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Most high schools require some time of community service element before allowing seniors to graduate. This community service gives teenagers the opportunity to reach out to others and learn more about their community before embarking on adulthood. Recent research has shown that getting teenagers involved may have a greater impact than once believed. Service-learning goes beyond just basic volunteer work and has a positive lifelong impact.

Volunteer Work versus Service-Learning

Volunteer opportunities and service projects are different from service-learning. Service-learning goes beyond one-time volunteering and combines the service with self-reflection, discovery and acquisition of content knowledge, values and skills. For example, collecting non-perishable food items as part of a canned food drive during the holidays is a service project. Helping to prepare and serve the food, analyzing the dietary needs of adults and studying the impact of the homeless on communities is service-learning.

Benefits for Both Youth and Organizations

By combing service with learning, both youth and organizations benefit. Teenagers get the opportunity to look beyond themselves, apply what they are learning in school in real-life situations and can explore career options. Combining service with practical applications and in-depth learning has a greater lifelong impact on youth.

Organizations benefit because youth become more engaged and willing to volunteer on a regular basis. Youth who engage in service-learning are more likely to seek out opportunities to begin new projects and may reach out to others to get them to join in the service.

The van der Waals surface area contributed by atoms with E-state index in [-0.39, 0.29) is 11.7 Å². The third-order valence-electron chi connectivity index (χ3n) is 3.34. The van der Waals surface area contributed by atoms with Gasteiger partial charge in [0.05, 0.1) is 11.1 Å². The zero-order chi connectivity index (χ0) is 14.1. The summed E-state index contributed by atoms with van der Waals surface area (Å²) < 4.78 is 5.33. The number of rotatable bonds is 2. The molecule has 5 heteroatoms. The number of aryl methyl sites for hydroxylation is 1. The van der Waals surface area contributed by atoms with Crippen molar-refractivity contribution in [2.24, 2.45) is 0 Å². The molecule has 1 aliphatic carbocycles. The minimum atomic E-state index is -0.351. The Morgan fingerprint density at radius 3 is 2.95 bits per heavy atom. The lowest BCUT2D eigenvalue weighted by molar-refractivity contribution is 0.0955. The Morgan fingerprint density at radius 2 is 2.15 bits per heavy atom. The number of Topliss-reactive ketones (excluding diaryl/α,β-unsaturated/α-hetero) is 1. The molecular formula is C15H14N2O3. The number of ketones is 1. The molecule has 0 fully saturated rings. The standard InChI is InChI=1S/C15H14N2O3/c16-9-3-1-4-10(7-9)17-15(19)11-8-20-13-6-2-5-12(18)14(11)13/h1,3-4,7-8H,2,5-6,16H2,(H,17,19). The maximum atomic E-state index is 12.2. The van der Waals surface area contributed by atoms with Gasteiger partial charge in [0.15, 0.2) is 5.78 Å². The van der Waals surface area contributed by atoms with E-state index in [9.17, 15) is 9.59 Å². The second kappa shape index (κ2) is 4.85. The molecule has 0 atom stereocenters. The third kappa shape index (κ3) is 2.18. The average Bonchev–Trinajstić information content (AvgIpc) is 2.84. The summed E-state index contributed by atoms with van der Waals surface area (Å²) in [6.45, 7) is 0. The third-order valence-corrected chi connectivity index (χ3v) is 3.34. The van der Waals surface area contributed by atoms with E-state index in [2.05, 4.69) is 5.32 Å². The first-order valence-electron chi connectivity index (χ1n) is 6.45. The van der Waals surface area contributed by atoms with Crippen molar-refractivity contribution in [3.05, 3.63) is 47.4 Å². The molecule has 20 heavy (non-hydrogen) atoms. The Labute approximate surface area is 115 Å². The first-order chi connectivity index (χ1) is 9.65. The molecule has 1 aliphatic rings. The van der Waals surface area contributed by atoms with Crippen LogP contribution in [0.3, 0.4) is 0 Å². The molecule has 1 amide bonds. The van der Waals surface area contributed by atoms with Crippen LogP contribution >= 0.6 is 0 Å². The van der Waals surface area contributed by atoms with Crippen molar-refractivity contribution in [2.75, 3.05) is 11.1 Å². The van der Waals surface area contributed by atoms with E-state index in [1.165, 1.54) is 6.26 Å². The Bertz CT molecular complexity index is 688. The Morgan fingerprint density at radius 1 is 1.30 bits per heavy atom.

Getting Started

First, look at the community and identify a need. Children and teens can join forces with a non-profit organization that is already in place or may see a community need and develop their own idea for a service project. Teachers and education administrators may look for opportunities in the community that link to what children and teens are doing at school. For example, children who are learning about erosion may benefit by helping repair a local dam.

Likewise, organization leaders can reach out to schools and explain an ongoing service need or volunteer project that their organization has. They can then work with teachers to develop educational opportunities, such as research projects or science experiments, that will help them enhance their knowledge of the subject before completing the service.